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Details for Conveyor Operators and Tenders


Control or tend conveyors or conveyor systems that move materials or products to and from stockpiles, processing stations, departments, or vehicles. May control speed and routing of materials or products.


  • Position deflector bars, gates, chutes, or spouts to divert flow of materials from one conveyor onto another conveyor.
  • Weigh or measure materials and products, using scales or other measuring instruments, or read scales on conveyors that continually weigh products, in order to verify specified tonnages and prevent overloads.
  • Manipulate controls, levers, and valves to start pumps, auxiliary equipment, or conveyors, and to adjust equipment positions, speeds, timing, and material flows.
  • Record production data such as weights, types, quantities, and storage locations of materials, as well as equipment performance problems and downtime.
  • Inform supervisors of equipment malfunctions that need to be addressed.
  • Clean, sterilize, and maintain equipment, machinery, and work stations, using hand tools, shovels, brooms, chemicals, hoses, and lubricants.
  • Observe conveyor operations and monitor lights, dials, and gauges, in order to maintain specified operating levels and to detect equipment malfunctions.
  • Operate elevator systems in conjunction with conveyor systems.
  • Read production and delivery schedules, and confer with supervisors, to determine sorting and transfer procedures, arrangement of packages on pallets, and destinations of loaded pallets.
  • Repair or replace equipment components or parts such as blades, rolls, and pumps.
  • Contact workers in work stations or other departments to request movement of materials, products, or machinery, or to notify them of incoming shipments and their estimated delivery times.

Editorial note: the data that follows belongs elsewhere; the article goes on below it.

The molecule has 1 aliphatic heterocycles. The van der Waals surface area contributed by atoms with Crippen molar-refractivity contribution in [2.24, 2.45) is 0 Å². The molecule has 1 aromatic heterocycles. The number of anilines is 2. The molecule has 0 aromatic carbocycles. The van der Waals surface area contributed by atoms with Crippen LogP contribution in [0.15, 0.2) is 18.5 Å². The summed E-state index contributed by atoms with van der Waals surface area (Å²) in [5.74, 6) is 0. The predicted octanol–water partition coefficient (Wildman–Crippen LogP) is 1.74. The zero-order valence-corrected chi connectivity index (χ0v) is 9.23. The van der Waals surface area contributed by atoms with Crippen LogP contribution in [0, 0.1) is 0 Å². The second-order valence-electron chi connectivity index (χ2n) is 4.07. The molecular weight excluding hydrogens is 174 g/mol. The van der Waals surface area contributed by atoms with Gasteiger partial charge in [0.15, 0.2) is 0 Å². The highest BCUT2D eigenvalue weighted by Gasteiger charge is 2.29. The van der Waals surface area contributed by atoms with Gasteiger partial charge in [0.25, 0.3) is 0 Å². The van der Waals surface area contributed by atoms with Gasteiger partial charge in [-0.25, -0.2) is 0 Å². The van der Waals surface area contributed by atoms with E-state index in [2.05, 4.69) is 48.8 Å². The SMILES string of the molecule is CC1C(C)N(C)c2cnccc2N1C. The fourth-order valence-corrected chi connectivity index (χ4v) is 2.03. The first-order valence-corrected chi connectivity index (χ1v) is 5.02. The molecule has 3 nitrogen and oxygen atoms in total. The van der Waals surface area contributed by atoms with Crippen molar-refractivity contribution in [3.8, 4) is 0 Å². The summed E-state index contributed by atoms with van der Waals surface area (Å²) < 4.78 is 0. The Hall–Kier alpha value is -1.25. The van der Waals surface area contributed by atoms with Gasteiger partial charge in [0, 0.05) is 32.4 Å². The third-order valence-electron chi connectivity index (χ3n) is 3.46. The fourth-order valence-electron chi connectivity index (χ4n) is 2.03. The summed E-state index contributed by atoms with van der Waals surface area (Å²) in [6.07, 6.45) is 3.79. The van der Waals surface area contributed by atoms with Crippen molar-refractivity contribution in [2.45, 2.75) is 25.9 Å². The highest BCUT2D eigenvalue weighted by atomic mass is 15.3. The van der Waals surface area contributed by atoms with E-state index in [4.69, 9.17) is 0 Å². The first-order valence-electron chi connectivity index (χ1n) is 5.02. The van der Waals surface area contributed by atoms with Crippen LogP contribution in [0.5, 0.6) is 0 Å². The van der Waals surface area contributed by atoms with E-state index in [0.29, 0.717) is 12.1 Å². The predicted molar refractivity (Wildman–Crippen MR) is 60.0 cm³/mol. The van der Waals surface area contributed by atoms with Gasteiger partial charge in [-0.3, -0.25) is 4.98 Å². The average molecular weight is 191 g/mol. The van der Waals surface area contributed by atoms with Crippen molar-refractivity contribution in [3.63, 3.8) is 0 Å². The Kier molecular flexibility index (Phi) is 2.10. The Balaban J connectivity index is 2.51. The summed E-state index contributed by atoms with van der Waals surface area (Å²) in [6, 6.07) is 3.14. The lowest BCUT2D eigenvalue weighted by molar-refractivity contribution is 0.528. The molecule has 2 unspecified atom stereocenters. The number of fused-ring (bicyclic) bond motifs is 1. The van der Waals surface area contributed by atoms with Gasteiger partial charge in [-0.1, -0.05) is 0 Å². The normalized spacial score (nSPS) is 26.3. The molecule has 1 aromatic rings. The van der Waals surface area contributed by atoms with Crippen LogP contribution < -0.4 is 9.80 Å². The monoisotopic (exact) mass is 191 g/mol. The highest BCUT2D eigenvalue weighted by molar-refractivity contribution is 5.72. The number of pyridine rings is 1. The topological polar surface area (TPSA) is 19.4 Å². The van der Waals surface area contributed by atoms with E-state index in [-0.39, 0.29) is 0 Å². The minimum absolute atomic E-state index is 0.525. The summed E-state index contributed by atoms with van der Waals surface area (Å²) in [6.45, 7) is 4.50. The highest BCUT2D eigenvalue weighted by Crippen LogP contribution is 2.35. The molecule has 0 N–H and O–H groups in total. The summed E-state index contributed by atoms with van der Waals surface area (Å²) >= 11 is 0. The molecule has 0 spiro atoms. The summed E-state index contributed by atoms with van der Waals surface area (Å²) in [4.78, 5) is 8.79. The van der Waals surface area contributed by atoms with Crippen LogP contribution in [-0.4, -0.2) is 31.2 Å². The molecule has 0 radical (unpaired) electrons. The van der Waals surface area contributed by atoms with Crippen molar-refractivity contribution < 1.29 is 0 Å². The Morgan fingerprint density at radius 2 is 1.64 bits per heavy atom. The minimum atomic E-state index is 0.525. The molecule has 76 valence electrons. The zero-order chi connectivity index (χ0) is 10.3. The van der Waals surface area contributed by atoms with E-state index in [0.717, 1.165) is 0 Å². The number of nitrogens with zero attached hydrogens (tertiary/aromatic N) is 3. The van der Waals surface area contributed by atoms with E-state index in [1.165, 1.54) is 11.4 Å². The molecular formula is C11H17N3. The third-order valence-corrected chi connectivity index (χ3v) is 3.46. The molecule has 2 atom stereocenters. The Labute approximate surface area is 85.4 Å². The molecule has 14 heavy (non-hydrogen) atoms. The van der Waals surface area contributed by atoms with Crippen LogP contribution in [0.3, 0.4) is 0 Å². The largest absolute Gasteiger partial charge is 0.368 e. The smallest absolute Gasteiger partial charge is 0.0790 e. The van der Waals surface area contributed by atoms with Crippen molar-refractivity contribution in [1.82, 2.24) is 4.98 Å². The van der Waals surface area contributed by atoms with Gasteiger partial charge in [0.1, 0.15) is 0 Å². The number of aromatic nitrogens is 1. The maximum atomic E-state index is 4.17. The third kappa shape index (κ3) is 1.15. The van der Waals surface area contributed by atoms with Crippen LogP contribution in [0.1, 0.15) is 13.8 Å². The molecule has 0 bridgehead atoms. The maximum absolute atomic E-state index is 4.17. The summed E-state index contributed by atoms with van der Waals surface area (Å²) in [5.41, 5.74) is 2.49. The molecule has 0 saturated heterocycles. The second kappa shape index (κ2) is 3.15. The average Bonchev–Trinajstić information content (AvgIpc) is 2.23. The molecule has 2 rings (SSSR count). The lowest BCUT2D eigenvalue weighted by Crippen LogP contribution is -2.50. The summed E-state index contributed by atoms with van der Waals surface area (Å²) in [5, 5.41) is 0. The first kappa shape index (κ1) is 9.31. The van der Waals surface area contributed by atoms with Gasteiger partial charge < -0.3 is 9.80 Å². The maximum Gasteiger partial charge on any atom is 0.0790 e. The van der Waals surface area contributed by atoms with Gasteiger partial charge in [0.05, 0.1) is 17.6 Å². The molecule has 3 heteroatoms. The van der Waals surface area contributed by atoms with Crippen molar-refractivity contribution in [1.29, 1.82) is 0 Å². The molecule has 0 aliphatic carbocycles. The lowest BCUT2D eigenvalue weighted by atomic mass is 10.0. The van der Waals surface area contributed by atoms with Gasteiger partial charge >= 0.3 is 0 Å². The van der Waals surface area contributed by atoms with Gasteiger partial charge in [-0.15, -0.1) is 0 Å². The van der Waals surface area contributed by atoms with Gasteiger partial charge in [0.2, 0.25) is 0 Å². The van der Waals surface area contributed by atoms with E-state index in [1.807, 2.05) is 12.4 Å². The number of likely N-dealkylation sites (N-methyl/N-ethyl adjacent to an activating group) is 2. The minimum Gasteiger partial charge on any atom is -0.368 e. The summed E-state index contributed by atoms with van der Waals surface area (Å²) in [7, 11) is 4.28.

• Stop equipment or machinery and clear jams, using poles, bars, and hand tools, or remove damaged materials from conveyors.
  • Collect samples of materials or products, checking them to ensure conformance to specifications or sending them to laboratories for analysis.
  • Load, unload, or adjust materials or products on conveyors by hand, by using lifts, hoists, and scoops, or by opening gates, chutes, or hoppers.
  • Operate consoles to control automatic palletizing equipment.
  • Affix identifying information to materials or products, using hand tools.
  • Distribute materials, supplies, and equipment to work stations, using lifts and trucks.
  • Move, assemble, and connect hoses or nozzles to material hoppers, storage tanks, conveyor sections or chutes, and pumps.
  • Observe packages moving along conveyors in order to identify packages and to detect defective packaging.
  • Measure dimensions of bundles, using rulers, and cut battens to required sizes, using power saws.
  • Press console buttons to deflect packages to predetermined accumulators or reject lines.
  • Join sections of conveyor frames at temporary working areas, and connect power units.
  • Thread strapping through strapping tools; then secure battens with strapping to form protective pallets around extrusions.


  • Realistic - Realistic occupations frequently involve work activities that include practical, hands-on problems and solutions. They often deal with plants, animals, and real-world materials like wood, tools, and machinery. Many of the occupations require working outside, and do not involve a lot of paperwork or working closely with others.

Education, Training, Experience

  • Education - These occupations usually require a high school diploma.
  • Training - Employees in these occupations need anywhere from a few months to one year of working with experienced employees. A recognized apprenticeship program may be associated with these occupations.
  • Experience - Some previous work-related skill, knowledge, or experience is usually needed. For example, a teller would benefit from experience working directly with the public.


  • Chemistry - Knowledge of the chemical composition, structure, and properties of substances and of the chemical processes and transformations that they undergo. This includes uses of chemicals and their interactions, danger signs, production techniques, and disposal methods.
  • Public Safety and Security - Knowledge of relevant equipment, policies, procedures, and strategies to promote effective local, state, or national security operations for the protection of people, data, property, and institutions.


  • Operation Monitoring - Watching gauges, dials, or other indicators to make sure a machine is working properly.
  • Operation and Control - Controlling operations of equipment or systems.

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